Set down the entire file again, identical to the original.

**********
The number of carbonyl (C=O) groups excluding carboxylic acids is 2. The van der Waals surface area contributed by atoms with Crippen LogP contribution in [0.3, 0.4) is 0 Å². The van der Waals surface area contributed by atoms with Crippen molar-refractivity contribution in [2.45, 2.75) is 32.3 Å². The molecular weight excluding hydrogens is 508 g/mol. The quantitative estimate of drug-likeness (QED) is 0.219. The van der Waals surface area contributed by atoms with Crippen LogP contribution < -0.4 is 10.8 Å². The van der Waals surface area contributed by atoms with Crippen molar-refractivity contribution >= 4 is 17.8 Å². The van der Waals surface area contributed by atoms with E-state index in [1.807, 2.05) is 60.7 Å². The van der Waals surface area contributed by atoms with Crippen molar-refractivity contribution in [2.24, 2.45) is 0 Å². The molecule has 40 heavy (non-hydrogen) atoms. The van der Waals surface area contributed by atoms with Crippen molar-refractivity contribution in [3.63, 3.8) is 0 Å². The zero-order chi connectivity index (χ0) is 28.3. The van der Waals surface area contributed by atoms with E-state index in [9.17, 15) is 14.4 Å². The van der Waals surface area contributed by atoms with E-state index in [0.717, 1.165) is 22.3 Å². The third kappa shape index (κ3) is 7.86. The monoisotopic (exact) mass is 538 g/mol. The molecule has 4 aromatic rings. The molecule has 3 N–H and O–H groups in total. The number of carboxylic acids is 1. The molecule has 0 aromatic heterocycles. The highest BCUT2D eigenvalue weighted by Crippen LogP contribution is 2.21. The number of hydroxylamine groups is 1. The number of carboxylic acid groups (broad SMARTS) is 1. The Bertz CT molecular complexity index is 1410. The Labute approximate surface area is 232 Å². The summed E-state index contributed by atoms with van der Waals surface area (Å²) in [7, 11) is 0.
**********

The number of carbonyl (C=O) groups excluding carboxylic acids is 2. The van der Waals surface area contributed by atoms with Crippen LogP contribution in [0.3, 0.4) is 0 Å². The van der Waals surface area contributed by atoms with Crippen molar-refractivity contribution in [2.45, 2.75) is 32.3 Å². The molecular weight excluding hydrogens is 508 g/mol. The quantitative estimate of drug-likeness (QED) is 0.219. The van der Waals surface area contributed by atoms with Crippen LogP contribution < -0.4 is 10.8 Å². The van der Waals surface area contributed by atoms with Crippen molar-refractivity contribution >= 4 is 17.8 Å². The van der Waals surface area contributed by atoms with E-state index in [1.807, 2.05) is 60.7 Å². The van der Waals surface area contributed by atoms with Crippen molar-refractivity contribution in [2.24, 2.45) is 0 Å². The molecule has 40 heavy (non-hydrogen) atoms. The van der Waals surface area contributed by atoms with Crippen molar-refractivity contribution in [3.63, 3.8) is 0 Å². The zero-order chi connectivity index (χ0) is 28.3. The van der Waals surface area contributed by atoms with E-state index in [9.17, 15) is 14.4 Å². The van der Waals surface area contributed by atoms with E-state index in [0.717, 1.165) is 22.3 Å². The third kappa shape index (κ3) is 7.86. The monoisotopic (exact) mass is 538 g/mol. The molecule has 4 aromatic rings. The molecule has 3 N–H and O–H groups in total. The number of carboxylic acids is 1. The molecule has 0 aromatic heterocycles. The highest BCUT2D eigenvalue weighted by Crippen LogP contribution is 2.21. The number of hydroxylamine groups is 1. The number of carboxylic acid groups (broad SMARTS) is 1. The Bertz CT molecular complexity index is 1410. The Labute approximate surface area is 232 Å². The summed E-state index contributed by atoms with van der Waals surface area (Å²) in [7, 11) is 0.